For most big budget films, the word of mouth actually kicks in from the Monday after the release. Its the tone and quality of humor or the dialogues or the music or the story or any other unexplained factor that may come into play now as the feedback pours in. Either more people feel the must-watch element of the film or are captivated by the sensationalism encapsulating it. Internet has grown to be portly enough in spreading the WOM with inherent ease, apart from television being the predominantly standard method of communication. This could be reasoned to the success of Kahaani, Paan Singh Tomar and others this year with the savvy audience feeding on the maniacal outburst of information about the movie. If the film has poor messaging in terms of genre, theme or subject, it falls flat from Monday onwards, such as what happened with Shanghai. For smaller films, its always the WOM that can get the more accepting audience to pay for the ticket. The irregular audience is the only audience of niche cinema but the WOM still depends on the clarity of the subject/theme as well as the efforts made by the makers to reach out to their target audience.

While the exact factors governing the word of mouth remain layered, a whiff of a discussion on the topic with one of my best friends and avid cinema follower, Adnan, brought me to more derived conclusions than I expected. People generally like slightly flawed movies, in terms of purely Box Office collections and WOM. The audience's aspirations generally are to escape and enjoy at most of the times, while to get thrilled, captivated or shocked at some times. The average norm is to appreciate larger than life stuff. If we ever make a graph of Box Office popularity versus flaws, it would peak somewhere ahead of minimum flaws. Flaws, being used generically here for plot holes, larger than life content and a couple of other factors bundled up. In such a state, light hearted comedies seem to be the most successful genre among the families as well the youth, notwithstanding the overbearing influence of defined star imageries. When you are looking at BO collections, stardom has always been a driver in all scenarios for Indian cinema. This probably explains the successes of Rowdy Rathore, Housefull 2 and Agneepath this year. Smaller films, albeit less flawed, thrive on the WOM originating from the subject matter and response of the audience, irrespective of the genre.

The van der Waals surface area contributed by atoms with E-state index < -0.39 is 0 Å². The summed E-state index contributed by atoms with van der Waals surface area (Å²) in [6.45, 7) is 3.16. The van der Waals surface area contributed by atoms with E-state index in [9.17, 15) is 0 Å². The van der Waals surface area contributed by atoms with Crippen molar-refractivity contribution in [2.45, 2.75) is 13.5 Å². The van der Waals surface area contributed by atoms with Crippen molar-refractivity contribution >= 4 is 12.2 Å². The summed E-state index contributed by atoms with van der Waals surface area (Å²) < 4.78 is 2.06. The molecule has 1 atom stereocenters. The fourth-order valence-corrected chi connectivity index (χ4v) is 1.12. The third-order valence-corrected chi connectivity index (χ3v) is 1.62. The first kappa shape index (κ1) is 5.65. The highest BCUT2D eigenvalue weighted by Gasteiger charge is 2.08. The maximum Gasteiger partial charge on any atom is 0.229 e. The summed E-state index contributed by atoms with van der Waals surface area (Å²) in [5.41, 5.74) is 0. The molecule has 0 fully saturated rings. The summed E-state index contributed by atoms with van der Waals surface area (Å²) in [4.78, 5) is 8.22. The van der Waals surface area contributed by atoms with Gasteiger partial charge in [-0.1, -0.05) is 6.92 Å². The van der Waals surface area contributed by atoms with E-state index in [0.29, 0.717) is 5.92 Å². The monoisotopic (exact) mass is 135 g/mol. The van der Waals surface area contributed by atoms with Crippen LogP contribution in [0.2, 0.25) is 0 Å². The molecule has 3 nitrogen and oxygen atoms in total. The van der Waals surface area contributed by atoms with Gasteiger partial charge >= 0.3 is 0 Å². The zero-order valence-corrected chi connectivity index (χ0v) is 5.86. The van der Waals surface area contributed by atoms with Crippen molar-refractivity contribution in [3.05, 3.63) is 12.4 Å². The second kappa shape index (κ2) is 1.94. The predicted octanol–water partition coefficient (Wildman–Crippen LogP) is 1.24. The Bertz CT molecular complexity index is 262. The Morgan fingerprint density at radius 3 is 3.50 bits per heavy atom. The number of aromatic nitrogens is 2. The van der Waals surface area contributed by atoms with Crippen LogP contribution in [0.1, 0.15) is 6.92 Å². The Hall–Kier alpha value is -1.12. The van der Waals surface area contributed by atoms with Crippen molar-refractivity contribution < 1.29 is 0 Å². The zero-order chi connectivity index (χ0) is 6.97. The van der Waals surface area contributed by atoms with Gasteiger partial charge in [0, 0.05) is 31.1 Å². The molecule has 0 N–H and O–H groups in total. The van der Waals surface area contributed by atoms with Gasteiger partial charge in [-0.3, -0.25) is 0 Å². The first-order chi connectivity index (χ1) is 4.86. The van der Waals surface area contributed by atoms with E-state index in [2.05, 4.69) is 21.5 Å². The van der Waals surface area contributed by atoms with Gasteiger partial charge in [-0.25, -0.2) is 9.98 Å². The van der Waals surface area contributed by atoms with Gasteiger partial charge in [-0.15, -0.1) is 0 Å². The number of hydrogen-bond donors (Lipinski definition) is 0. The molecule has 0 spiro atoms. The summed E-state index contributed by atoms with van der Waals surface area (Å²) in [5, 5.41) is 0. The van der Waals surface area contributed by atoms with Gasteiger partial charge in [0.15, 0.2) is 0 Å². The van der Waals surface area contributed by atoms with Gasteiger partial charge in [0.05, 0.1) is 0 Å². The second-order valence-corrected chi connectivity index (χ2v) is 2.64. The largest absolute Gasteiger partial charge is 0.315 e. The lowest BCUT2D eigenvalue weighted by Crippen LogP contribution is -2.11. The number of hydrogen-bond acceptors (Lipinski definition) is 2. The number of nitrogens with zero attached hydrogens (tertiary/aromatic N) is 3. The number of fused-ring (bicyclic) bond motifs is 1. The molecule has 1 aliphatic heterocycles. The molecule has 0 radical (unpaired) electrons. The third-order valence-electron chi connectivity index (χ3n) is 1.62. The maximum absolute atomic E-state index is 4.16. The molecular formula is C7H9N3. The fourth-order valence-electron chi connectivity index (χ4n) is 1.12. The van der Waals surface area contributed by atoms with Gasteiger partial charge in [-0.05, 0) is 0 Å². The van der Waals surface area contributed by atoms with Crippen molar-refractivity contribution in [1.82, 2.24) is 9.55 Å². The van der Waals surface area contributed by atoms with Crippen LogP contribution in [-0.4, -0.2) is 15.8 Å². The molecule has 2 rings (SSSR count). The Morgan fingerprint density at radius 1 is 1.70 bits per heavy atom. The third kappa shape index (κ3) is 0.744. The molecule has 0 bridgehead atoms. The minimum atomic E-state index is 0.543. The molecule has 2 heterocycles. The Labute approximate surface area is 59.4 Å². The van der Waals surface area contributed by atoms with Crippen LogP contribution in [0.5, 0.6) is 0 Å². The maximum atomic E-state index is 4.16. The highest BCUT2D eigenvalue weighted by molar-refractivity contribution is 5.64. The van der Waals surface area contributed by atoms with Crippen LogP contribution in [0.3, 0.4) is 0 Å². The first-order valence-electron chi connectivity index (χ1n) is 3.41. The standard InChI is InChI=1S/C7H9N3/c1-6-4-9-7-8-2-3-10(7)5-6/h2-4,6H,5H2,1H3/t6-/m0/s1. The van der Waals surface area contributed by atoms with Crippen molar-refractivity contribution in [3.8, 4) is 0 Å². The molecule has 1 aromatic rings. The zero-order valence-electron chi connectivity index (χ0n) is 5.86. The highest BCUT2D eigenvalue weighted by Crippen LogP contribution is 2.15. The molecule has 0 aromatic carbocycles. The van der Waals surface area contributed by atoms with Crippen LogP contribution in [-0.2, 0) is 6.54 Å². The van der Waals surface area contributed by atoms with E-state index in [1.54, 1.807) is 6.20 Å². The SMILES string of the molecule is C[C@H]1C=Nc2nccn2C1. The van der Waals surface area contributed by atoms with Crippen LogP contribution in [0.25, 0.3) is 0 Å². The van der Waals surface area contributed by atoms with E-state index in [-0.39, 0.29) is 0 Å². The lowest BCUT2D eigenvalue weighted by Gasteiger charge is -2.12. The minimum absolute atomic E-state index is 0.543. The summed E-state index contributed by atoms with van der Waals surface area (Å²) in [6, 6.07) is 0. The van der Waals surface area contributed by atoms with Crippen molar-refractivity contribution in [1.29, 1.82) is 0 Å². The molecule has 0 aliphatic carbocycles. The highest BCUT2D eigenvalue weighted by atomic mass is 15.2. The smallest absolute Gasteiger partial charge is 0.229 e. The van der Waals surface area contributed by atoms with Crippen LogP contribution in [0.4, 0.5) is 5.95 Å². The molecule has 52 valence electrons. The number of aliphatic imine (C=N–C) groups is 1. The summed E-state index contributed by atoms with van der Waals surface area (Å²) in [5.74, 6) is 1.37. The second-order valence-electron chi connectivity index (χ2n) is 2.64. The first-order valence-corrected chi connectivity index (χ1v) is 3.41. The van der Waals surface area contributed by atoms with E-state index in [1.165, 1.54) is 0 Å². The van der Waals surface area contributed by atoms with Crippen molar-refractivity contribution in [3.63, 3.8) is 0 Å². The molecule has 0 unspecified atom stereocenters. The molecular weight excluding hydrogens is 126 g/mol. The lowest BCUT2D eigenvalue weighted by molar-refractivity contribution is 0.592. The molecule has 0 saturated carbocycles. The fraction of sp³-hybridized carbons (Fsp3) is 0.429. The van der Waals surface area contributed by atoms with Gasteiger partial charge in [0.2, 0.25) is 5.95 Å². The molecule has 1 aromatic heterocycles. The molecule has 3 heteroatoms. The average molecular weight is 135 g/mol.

At the risk of windbaggery, we came up with a formula that aligns with all Box Office successes in the past couple of years.

First Weekend Collections X Word of Mouth Factor => Lifetime Gross of a movie

This may sound exaggerated but most of the highest grossers seem to abide by it, though the exact WOM factor remains elusive to each movie that worked. Like why did Rowdy Rathore have better WOM than Housefull 2? Inherent to the above proposed formula is a heavy reliance on the first weekend collections which pretty much sets up the fate of the film. The WOM factor can alter the collections by upto 20-30% only. The smaller films with no stars or more independent films remain at a constant loss owing to these necessary evils of the Box Office but if they end up scoring a higher WOM before release than other big budgeted products, we will see the trends changing in the upcoming years.

Originally published for the online journal Long Live Cinema here